• Robert Blake

haslar garden


Chris Robson spoke to the Gardeners’ Club about a 2.5 acre garden that she runs as a community project called Shore Leave Haslar. It is a ‘safe place’ where tri-service veterans with mental and physical health support needs can be referred for rehabilitation through horticulture within the walls of the Memorial Garden at the old naval hospital in Alverstoke. Run by some 40 specialist volunteers, it enables up to a dozen veterans to re-engage with society, whilst helping not only to restore and maintain the garden but creating vegetable and flower beds with the ultimate aim of selling the produce and making the garden sustainable.

The garden fell into disrepair following the sale of the hospital site and her friend, Karen of SSAFA started the renovation project before handing it over to Chris. It is a beautifully peaceful place, enclosed within high walls, with sweeping lawns, shady trees and beds full of flowers and vegetables. It is shared with the graves of many past seamen including 80 members of the Russian fleet who in 1770 were landed at Haslar suffering from typhus. Crew members from the sinking of the Royal George in 1772 are also buried there along with seamen injured at Trafalgar, who subsequently died of their wounds.

The veterans work in the garden from 09.00-13.00 Monday to Friday throughout the year. The project runs a number of open days, and welcomes visitors from 11.00–13.00 on the second Wednesday of each month where refreshments are available. Chris explained how the veterans benefit from their time in the garden. Firstly they like thestructure and routine, with ‘stand easy’ tea always served at 10.30! The peace and tranquillity is verycalming and they enjoy the company of people who do not judge them. They also find it relaxing, enjoy seeing the results of their work at the end of the day, and love growing food to take home. Everything such as bringing on plants in the greenhouses and building gourd arches, fruit cages and raised beds is done by the veterans and volunteers.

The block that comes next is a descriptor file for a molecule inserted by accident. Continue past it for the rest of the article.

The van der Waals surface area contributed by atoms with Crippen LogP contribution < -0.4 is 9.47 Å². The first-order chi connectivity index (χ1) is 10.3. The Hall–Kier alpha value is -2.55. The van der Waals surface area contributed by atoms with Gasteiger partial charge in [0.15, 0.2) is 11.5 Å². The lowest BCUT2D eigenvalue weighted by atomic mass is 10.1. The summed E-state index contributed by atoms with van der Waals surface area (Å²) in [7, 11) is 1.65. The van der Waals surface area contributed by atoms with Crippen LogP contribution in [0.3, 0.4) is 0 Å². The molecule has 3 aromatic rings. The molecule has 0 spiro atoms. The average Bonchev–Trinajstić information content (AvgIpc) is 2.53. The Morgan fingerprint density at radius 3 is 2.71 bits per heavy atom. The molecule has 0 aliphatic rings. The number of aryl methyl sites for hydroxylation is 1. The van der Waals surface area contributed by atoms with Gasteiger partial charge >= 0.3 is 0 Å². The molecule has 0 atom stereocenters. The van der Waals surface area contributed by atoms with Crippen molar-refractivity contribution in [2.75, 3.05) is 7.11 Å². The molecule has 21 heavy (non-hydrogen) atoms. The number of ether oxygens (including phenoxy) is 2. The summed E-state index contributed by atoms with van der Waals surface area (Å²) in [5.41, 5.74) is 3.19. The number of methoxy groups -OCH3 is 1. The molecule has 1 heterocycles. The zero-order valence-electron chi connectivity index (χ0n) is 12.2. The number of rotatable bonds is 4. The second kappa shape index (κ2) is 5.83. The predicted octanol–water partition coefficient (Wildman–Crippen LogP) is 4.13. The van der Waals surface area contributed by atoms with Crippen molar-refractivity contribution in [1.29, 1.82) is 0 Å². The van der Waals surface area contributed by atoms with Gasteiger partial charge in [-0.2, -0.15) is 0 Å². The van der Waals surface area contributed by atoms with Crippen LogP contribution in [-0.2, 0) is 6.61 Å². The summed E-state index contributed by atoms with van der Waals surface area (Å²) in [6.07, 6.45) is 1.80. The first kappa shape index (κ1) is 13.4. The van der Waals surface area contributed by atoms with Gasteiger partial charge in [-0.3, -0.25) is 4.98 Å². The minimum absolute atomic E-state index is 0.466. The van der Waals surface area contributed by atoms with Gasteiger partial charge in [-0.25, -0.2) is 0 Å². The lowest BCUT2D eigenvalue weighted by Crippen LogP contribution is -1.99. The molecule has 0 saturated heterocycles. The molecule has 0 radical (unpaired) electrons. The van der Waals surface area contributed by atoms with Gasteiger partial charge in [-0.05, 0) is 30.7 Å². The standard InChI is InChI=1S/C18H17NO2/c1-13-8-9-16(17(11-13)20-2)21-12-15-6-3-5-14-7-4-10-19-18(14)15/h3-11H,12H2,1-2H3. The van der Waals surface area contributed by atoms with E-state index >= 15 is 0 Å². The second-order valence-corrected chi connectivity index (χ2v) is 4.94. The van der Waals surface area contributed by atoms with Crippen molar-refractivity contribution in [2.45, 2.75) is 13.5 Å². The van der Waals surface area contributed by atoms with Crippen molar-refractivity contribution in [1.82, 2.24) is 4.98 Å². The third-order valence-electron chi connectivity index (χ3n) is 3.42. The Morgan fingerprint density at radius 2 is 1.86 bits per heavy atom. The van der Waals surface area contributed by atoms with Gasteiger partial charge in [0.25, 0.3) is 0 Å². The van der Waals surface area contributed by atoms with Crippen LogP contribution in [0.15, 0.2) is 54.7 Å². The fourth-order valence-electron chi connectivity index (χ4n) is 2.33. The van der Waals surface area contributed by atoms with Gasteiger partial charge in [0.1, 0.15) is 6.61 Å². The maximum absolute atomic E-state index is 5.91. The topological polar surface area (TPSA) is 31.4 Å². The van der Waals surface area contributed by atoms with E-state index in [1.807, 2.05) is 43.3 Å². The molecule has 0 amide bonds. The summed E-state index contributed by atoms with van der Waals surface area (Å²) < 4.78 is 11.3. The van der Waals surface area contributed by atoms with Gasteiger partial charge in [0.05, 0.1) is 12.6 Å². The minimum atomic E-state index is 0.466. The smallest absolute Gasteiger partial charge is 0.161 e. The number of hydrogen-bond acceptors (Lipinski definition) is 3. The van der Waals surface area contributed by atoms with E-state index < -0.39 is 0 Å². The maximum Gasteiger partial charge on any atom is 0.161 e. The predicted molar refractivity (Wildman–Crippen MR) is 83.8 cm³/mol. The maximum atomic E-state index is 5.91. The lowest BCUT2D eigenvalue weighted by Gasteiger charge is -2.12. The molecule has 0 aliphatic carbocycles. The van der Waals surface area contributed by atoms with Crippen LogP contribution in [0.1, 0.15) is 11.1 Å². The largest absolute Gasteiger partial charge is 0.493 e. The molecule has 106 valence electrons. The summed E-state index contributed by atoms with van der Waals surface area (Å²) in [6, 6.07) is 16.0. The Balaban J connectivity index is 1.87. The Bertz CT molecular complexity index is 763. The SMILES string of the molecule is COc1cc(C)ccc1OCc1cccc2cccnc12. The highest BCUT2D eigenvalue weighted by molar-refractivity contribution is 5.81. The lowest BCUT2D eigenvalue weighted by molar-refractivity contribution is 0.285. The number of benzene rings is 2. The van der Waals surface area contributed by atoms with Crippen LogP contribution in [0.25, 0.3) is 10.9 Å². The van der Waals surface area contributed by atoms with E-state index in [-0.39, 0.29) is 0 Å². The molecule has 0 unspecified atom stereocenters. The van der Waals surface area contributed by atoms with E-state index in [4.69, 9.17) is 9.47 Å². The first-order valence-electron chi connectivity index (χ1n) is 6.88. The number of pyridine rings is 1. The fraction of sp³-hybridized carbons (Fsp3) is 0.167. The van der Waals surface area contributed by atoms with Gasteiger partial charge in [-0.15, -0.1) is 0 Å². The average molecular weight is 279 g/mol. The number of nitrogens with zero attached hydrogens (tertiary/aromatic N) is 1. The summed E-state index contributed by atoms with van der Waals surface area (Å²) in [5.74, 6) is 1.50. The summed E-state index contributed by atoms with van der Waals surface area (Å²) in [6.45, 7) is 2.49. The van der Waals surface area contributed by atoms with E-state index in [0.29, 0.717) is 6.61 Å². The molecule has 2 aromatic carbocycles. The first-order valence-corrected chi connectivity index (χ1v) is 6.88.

The project has links to many supporting organisations including the Institute of Naval Medicine, Combat Stress, SSAFA, Royal British Legion and Help for Heroes. Funding from Libor fines has been put to good use in building a room for veterans to meet therapists, installing new entrance gates and purchasing a mower for the extensive lawns. Lastly, Chris pointed out that no time limit is set on the length of a veteran’s stay. Some remain for up to two years and a few go on to become a specialist volunteer, helping others with their rehabilitation. It was heartening to listen to this interesting talk about the valuable voluntary work that is taking place on our doorstep to help those men and women who have suffered in the course of their service to this country.